Appleby Fair 2013; or Gypsy Week in Eden

Appleby Fair is back again*, for the 328th time (that’s a guess; it’s been going since 1685). According to the Daily Mail, it’s a convergence of ‘around 40,000 travellers from around the world’. Yet another good reason why not to read the Daily Mail. Because that’s what it isn’t. It’s a convergence of around 10,000 travellers and gypsies, and 30,000 ‘visitors’. Both of those are big numbers, but there’s a big difference between 10 and 40.

Why does it matter how many travellers there are? That’s a question with a massive, many tiered answer, but the short of it is: due to a lack of trust between the gypsy community and the local ones here, there is a distinct atmosphere present. The towns and villages hold their collective breath, waiting to see if something ‘happens’ this time. There’s a sense of anticipation, but not in a good way. A bit like a car driver inching their way past an accident in total gridlock, pretending not to look but snatching a good few hungry glances at the mangled wreckage.

From the other camp, there’s something different. Like when someone you know pretends they haven’t seen you. It’s that feeling they give off when they do that. Of innocent, studious not-seeing. That’s what every gypsy camp feels like as you pass.

It isn’t very ethical to promote fear and insecurity in a local population. I really don’t like The Daily Mail.

I looked to The Guardian for a more sensible view, but was disappointed there, too. Its ‘In Pictures’ column shows a series of excellent photos of this year’s horse fair, with a pass-the-sick-bucketing commentary attached to each image. Oh puleeease. They tried to romanticise the travellers, but anyone who has ever been to the fair must know that beyond the sillhouette of a gypsy camp, campfire ablaze, there’s little romance of any kind.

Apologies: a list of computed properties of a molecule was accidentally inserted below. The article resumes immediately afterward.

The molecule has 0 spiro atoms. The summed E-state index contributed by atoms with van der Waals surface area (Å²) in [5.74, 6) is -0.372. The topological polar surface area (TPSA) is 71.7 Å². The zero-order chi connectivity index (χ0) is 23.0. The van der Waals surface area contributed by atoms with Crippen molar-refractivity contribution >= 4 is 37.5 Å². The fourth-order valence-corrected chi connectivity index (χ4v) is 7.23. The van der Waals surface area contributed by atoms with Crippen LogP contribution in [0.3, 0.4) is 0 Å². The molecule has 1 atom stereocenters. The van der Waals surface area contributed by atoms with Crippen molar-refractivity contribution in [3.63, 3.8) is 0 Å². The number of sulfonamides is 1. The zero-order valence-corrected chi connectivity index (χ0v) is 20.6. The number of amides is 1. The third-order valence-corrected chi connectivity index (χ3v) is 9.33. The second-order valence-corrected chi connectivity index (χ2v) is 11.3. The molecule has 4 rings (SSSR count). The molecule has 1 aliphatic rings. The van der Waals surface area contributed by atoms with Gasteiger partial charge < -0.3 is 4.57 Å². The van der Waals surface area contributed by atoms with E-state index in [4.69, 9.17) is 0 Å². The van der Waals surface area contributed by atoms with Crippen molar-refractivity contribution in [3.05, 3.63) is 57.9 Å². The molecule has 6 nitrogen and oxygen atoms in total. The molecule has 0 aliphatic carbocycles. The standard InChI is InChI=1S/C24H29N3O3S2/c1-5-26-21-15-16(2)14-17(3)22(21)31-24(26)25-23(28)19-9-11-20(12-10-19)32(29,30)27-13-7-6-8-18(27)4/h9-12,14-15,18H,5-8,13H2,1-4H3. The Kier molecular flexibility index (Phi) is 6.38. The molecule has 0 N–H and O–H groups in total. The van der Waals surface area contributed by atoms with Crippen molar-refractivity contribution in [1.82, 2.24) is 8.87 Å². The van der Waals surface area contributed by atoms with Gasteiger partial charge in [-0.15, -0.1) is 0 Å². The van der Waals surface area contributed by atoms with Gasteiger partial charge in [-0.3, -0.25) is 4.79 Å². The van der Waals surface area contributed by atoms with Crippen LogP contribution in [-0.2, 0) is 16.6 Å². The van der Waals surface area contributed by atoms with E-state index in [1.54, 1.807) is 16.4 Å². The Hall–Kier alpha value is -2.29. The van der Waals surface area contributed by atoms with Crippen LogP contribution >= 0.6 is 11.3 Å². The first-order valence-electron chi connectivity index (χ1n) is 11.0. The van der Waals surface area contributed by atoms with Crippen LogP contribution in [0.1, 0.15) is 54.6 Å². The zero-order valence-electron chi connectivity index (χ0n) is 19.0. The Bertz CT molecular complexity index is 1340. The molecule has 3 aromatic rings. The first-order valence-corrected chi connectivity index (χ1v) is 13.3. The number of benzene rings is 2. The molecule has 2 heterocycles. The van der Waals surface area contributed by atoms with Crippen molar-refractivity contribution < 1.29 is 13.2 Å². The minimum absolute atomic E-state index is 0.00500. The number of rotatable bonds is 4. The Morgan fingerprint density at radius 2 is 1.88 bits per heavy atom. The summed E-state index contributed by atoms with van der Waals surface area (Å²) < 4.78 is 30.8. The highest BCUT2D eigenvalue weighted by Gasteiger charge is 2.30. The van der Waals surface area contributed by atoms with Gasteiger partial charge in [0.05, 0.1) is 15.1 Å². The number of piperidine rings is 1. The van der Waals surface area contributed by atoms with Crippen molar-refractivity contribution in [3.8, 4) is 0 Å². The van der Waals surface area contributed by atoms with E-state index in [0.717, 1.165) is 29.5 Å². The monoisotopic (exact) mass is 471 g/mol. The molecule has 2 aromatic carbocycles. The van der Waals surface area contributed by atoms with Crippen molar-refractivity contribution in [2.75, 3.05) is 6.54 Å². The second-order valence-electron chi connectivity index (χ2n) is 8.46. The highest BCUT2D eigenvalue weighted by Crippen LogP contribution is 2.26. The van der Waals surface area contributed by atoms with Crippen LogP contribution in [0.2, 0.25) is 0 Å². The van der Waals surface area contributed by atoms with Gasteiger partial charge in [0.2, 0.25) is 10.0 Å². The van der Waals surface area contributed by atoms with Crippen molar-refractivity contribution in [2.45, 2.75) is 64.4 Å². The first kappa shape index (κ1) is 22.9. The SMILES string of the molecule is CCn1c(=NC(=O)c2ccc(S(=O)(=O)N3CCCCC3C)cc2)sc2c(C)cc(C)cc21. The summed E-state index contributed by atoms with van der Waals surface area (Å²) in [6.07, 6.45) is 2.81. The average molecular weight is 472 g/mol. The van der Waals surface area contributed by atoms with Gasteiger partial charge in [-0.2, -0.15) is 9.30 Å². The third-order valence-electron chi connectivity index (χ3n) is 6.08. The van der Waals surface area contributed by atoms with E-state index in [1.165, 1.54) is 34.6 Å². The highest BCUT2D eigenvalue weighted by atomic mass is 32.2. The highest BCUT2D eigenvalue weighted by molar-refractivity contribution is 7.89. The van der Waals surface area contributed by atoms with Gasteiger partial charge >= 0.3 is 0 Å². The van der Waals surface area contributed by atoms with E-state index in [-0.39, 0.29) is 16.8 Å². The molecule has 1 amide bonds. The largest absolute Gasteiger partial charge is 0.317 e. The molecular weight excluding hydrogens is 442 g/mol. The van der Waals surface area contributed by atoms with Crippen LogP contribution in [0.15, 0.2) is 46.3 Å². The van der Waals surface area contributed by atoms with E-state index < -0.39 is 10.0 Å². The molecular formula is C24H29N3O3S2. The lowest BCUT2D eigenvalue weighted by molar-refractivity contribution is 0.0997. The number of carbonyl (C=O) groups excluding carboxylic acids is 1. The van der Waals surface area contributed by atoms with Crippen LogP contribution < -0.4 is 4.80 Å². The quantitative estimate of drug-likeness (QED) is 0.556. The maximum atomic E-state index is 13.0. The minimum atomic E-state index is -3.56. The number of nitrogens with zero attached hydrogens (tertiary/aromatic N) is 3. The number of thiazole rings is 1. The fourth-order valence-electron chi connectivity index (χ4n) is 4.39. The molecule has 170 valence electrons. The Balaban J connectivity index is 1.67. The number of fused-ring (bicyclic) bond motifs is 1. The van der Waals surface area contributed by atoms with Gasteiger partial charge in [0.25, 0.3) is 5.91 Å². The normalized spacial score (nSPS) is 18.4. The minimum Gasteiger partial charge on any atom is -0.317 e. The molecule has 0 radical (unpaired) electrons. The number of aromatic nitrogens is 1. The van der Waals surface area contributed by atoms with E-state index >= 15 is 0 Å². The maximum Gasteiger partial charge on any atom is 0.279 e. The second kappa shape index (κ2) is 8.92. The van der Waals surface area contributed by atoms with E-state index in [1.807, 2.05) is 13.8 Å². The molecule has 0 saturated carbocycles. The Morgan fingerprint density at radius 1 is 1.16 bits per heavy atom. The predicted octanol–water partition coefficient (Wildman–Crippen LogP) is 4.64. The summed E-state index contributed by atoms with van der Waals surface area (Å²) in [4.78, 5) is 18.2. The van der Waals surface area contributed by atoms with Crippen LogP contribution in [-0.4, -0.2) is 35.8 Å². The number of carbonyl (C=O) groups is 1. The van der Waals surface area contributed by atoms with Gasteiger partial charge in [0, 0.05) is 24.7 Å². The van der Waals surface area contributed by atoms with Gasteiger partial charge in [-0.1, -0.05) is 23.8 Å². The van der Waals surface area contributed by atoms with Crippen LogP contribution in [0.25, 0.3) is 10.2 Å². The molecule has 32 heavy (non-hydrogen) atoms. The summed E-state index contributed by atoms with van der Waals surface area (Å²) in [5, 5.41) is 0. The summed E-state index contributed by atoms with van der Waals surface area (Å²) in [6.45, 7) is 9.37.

For example, my friend and I visited the fair yesterday, and on stopping for a rest on the way back up the hill to the car, were propositioned by a couple of travellers looking for a one night stand. On hearing from my friend how enormous and hard my fella (Himself) is, the younger guy didn’t miss a beat. “Why don’t you try someone a lot smaller, can get into every place, like even through the back door?” Big charming, broken-mouthed grin.

ACK!

Sure, it was funny, but there really was nothing romantic about the conversation.

Gypsies are, by popular definition, outcasts. Dragged up by their bootstrings, they’re expected to succeed on their wits and success at sales. The chavvy training clothes (men and boys), fluorescent pink lipstick and tight tank tops (girls under 30, regardless of dress size), crew cuts with patterns cut into the sides … all reminiscent of an underclass. You see similar (though slightly less outrageous) outfits on inner city housing estates.

The majority doesn’t have sufficient access to money or education; many don’t bother with healthcare, other than in an emergency. What makes gypsies different – and more vulnerable – from well established housing estate populations, is they don’t even have the pleasure of looking around them at school, or work, and thinking that most of the people around them are in the same boat.

The gypsy culture is different, though many – likely the majority and estimated to be at least 50% – do live in houses; they don’t get to experience a sense of cultural solidarity unless they live in a permanent camp, or at massive meetings, like Appleby Horse Fair.

They’re unfairly tarnished with a derogatory image; as a group, their main crime is having a different culture living amongst a majority culture.

There’s always a criminal element amongst any group of people. Hell, what the townsfolk forget at times like these is that they have their own criminal elements who are prepared to take advantage of the gypsy presence. Crime levels go up, but who’s to say that it’s the visitors and not the locals?

What really gets my goat is that whenever someone writes about gypsies, or tries to portray them to a mass audience, they are moulded into the image that person wants them to fit. Romantic, scary, criminal, these are views, not the culture itself.

Here’s a blog, Romagraphic by someone who is clearly an educated Romani. It lends a little perspective.

And I’ve used the term gypsy throughout because I love the word. The romantic image of the toughened nomads travelling the world resides in my head from a childhood filled by Enid Blyton books. Even though I know it’s not romantic. I checked it out, and it would appear that it is shortened versions of the word which are considered racist, but the word gypsy is politically correct enough. Hopefully.

*actually, it was last week, but it’s taken me a week to write this post

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